In April, a teenage boy was stabbed in Yerevan, Armenia, by a man who suspected he was gay. A few months earlier, a transgender woman was beaten in the capital city, her apartment set on fire. In both cases, the attackers were released. These are just two of the many hate crimes that have targeted LGBTQ Armenians in recent years in the former Soviet republic, which didn't decriminalize homosexuality until 2003.

Coincidentally, in March, Glendale's Roslin Art Gallery and WeHo-based Gay and Lesbian Armenian Society (GALAS) announced they would co-host “The Many Faces of Armenians: A Celebration of Queer-Armenian Art,” a small but significant group show that's the first of its kind in the United States.

The local Armenian community, the largest of the diaspora, is home to many Armenian artists and several Armenian galleries, not to mention the soon-to-be-built Armenian American Museum in Glendale, slated to open in 2022. So a show of this nature only seems fitting.

But exhibit organizers, including GALAS' Lousine Shamamian, admit they initially struggled to attract submissions from queer Armenian artists, who battle the stigma of homosexuality and pressure from their family, culture and the Armenian Orthodox Church, the oldest Christian church in existence.

“I thought we would get bombarded by art,” says Arno Yeretzian, owner of Roslin, which is housed inside Abril Bookstore, his 40-year-old, family-owned business. “Based on our history, we should understand how it feels to be the other, to be outcasts and to be oppressed. But Armenia is pretty intolerant, and some immigrant communities outside are even more conservative. There's still this fear of coming out. Not everyone is public about it.”

So the gallery expanded its criteria to include both queer and queer-friendly artists who celebrate “notions of queerness and otherness.” “Things came trickling in, so I got excited,” Yeretzian says.

The show received some two dozen submissions. Among the nearly 20 participating artists, most are L.A.-based and some identify as queer. Their mixed-media work incorporates Armenian history and iconic symbols — the Armenian Genocide, Mount Ararat, pomegranates, etc. — that defiantly confront not only the duality of two cultures but of being a gay immigrant, a minority within a minority.

Credit: Sophia Gasparian

Credit: Sophia Gasparian

Participants include Sophia Gasparian, 46, a mother of two who was born in Yerevan and lives in Silver Lake. Gasparian's paintings and street-style collages often integrate images of children; her “Explain This to Your God” features two boys holding hands with muted rainbow colors hanging above.

“To be honest, I don't care what the community thinks,” Gasparian says. “What matters to me is that my children grew up open-minded. I'm very confident with who I am. The church doesn't decide what's moral for me.”

Also in the show is Levon Mardikyan, 61, who's from Turkey, where his family dates back centuries. Mardikyan's prints display vintage photographs and artifacts from Turkey alongside modern pieces, such as “Yin Yang Yan,” which includes the announcement of his wedding to his partner of 33 years and even their cake toppers.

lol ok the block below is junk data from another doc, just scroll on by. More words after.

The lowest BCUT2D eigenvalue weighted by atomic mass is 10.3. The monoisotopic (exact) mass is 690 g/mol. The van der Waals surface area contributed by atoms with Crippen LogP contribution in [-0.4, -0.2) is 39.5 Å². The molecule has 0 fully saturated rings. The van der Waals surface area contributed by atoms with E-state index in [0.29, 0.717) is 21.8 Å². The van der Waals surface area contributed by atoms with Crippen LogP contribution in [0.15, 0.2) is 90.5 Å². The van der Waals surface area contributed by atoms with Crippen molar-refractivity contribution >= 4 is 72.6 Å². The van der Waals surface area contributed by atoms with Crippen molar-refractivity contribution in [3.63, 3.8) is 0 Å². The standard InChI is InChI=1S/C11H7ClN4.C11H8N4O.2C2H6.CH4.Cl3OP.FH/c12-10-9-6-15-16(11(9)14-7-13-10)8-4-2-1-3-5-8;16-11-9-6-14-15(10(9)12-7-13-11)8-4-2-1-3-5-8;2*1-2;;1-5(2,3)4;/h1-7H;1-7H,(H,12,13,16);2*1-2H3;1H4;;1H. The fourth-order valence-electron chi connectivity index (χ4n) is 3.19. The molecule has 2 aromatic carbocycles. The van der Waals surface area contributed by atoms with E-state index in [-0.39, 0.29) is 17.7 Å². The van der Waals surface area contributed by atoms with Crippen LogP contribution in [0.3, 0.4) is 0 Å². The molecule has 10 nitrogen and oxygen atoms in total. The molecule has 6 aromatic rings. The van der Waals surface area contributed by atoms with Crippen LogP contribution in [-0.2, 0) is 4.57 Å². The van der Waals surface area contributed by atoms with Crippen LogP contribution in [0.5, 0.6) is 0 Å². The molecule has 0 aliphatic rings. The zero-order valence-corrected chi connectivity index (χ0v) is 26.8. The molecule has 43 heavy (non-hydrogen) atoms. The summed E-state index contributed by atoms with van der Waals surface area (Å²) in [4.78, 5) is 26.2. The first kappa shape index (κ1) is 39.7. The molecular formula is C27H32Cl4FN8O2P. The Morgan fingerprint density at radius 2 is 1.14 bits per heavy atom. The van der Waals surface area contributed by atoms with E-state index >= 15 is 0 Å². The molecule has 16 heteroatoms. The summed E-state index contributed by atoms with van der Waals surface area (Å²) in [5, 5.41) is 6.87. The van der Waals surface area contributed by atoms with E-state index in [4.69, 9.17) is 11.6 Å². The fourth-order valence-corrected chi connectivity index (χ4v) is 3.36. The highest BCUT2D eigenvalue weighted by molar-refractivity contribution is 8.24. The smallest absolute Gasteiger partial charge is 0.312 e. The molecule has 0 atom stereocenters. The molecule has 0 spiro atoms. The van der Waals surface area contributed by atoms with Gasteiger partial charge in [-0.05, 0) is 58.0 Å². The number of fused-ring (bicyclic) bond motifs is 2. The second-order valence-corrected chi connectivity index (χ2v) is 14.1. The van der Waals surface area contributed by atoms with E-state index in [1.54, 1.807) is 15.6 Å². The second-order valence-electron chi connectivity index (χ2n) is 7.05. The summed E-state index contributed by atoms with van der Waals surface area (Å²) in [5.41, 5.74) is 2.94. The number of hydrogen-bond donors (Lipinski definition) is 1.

“It's symbolic of male camaraderie,” says Mardikyan, who lives in Northridge.

Credit: Ani (Alik) Lusparyan

Credit: Ani (Alik) Lusparyan

At 19, Ani (Alik) Lusparyan, a Cal State Los Angeles student from Glendale, is the show's youngest artist. Lusparyan looks not only at the clash of being Armenian and queer but at body-image issues, especially in “Coming Home,” a semi self-portrait of a nude woman standing in front of the famous Mount Ararat with a forget-me-not flower — a symbol used to commemorate the centennial of the 1915 Armenian Genocide — placed between her thighs.

“The work that I do is very intertwined with cultural, sexual and gender-identity affirmations,” Lusparyan says. “They're a sense of self-love and belonging, that my ancestors created this body and I should be proud. They show that Armenia is my home and this is my culture and yet I can be queer and exist within these boundaries.”

Throughout the exhibit's run, the gallery will host related events, including a panel discussion with Haig Boyadjian, GALAS' current president.

Formed 20 years ago, GALAS is one of only two such organizations in America. The nonprofit provides community outreach, scholarships and mentoring and holds social networking events, such as soorj (coffee) sessions, a support group for members and their families.

“It's not just about gay Armenians,” Boyadjian says of the exhibit. “It shows that we care about our art and culture and want to give artists a platform to the larger Armenian community to show that it's not so insular.

“I'm all for it being an annual event,” Boyadjian adds. “It'll only grow from here.”

“The Many Faces of Armenians: A Celebration of Queer-Armenian Art,” Roslin Art Gallery, 415 E. Broadway, Suite 100, Glendale; Opening reception Friday, June 8, 6 p.m.; exhibit runs June 8-28.

Editor's note: Leaders from L.A. Pride helped curate content showcasing the local LGBT community for the June 8-14 issue of L.A. Weekly.

Advertising disclosure: We may receive compensation for some of the links in our stories. Thank you for supporting LA Weekly and our advertisers.